Heme is central to many processes within cells, from breaking down food to energy to transporting oxygen from the air we breathe. Bound to proteins it’s extremely useful and versatile, but by itself it is highly reactive and toxic. So how does the body prevent heme from reacting before it is used in a cell?
It seems like a silly question: how can we study the function of proteins with unknown functions? The answer: with activity-based chemical probes. In this article, researchers identified several previously unexplored enzymes that may play a role in serious bacterial infections.
Title: Synergistic effects of stereochemistry and appendages on the performance diversity of a collection of synthetic compounds Authors: Stu Schreiber et al. Journal: Journal of the American Chemical Society https://pubs.acs.org/doi/10.1021/jacs.8b07319 Year: 2018 The ability to rapidly evaluate what a chemical compound does to a cell, and…
The idea that a full body scan can give comprehensive medical prognosis may be closer than we realize. Scanning mass spectrometry has been used to differentiate between healthy and cancerous skin cells. We can literally scan a person for skin cancer!
Aberrant enzyme activity drives many types of cancer and other human diseases. Traditional drugs targeting such enzymes face a variety of challenges. Here, researchers use a new small molecule “degrader” to destroy an enzyme involved in cancer.
Biological catalysts and inorganic catalysts each have their own advantages and it is sometimes difficult to choose one or the other. So why not combine them into a powerful hybrid catalyst? That’s exactly what the researchers did in this recent article from ACS Catalysis.
Successful resistance to a viral infection requires the host to deploy incredibly intricate biological tactics that somehow selectively inhibit key processes in the viral lifecycle. In this paper, researchers delve deeper into the molecular mechanisms of one of such resistance mechanisms!
Although getting the common cold is not a nice experience, it is only a relatively minor misfortune for most people. But the consqeuences of a cold can be severe. This paper describes a significant step towards a cure!
What will medicine look like 10 years from now? Well, your doctor might be shining a light on you to help target drug delivery in your body. Read more about drug delivery using molecules called photocages inside!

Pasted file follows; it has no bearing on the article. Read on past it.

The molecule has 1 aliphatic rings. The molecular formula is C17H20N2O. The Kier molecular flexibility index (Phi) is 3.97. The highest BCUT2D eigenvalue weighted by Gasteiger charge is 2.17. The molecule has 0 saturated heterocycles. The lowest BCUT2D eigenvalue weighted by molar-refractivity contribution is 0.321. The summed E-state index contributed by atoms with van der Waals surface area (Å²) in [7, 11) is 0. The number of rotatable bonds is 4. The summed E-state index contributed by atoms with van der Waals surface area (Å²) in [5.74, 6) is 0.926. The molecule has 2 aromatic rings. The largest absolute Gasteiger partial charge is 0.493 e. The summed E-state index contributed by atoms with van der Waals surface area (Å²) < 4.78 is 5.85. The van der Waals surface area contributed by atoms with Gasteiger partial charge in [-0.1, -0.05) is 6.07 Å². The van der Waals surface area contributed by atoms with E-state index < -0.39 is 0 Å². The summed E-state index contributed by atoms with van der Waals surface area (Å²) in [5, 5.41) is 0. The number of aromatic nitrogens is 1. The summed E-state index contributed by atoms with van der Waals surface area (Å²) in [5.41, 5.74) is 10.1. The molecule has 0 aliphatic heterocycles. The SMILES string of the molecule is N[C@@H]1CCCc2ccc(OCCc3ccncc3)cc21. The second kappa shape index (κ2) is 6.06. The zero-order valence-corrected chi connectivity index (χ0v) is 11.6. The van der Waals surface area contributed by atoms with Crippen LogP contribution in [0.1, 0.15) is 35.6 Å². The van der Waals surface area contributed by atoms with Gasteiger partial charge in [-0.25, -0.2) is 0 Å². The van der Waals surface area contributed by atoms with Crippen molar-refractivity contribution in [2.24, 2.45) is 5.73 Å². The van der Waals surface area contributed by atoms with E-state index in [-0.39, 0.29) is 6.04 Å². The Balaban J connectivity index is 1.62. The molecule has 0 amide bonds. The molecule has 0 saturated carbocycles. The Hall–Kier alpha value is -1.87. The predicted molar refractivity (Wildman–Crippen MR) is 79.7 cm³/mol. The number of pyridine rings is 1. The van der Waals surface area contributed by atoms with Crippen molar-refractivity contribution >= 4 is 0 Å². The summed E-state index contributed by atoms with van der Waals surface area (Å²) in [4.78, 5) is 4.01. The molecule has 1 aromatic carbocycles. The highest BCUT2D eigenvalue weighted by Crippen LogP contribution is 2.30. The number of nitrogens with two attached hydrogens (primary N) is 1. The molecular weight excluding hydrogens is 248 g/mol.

Microorganisms are particularly remarkable at churning out structurally challenging small molecules with interesting biological functions. In this work, an unprecedented chemical transformation in one such natural products is discovered and characterized.
A new form of DNA was found in vivo. It can be a way to regulate the DNA replication and thus prevent the replication of tumor cells.
Algal blooms aren’t the most aesthetically pleasing plant in a lake region, but did you know their emissions can impact air quality and human health?
Birds and other migratory animals use the Earth’s weak magnetic field to navigate, but what do they use as a compass? While previous research has uncovered some promising candidates, not until now have experiments identified a compass sensitive to fields as weak as Earth’s – DNA repair by photolyase.
Find out what “photochemical barcodes” are and how they might help us understand complex biological processes.
Nucleic acids are incredibly versatile molecules that can perform functions way beyond their canonical roles in biology. Here, RNA sequences are “evolved” to bind and enhance the fluorescence of a small-molecule dye, welcoming the idea of RNA for robust fluorescence imaging!
Tailoring treatment for a specific patient is the future of medicine. Let’s learn about making tiny pills that are “smart” enough to know where to dissolve in the body!
How can flavin and flavoprotein help with cancer therapy? A very nice example of biorthogonal chemistry and its potential.
Random change has been powering life’s evolution for billions of years. Can it also power the evolution of artificial biomolecules?
Feeling disgusted by slugs? It’s ugly, wet, and giving us an unpleasant slippery sensation. Yet it is the inspiration of new chemistry innovation!
Read this article and say thanks to slugs, which have inspired scientists to invent a new glue for medical therapies!
Researchers dive into the problem of analyzing marine predator-prey interactions on a molecular level. Through a combination of NMR and MS, these scientists identify two chemicals that alert mud crabs to the threat of a mighty adversary: the blue crab.
Read about this new approach to selectively install fluorines into proteins using a mild radical source.
By tailoring mild synthetic chemistry methods to be compatible with living systems, these researchers have made artificial biochemical reactions a reality.
The functional repertoire of lipids grows to more impressive heights as scientists continue to unravel the substantial functions of these biomacromolecules in cell biology.
For complexity to emerge in multi-cellular organisms, extensive intercelluar communication must occur.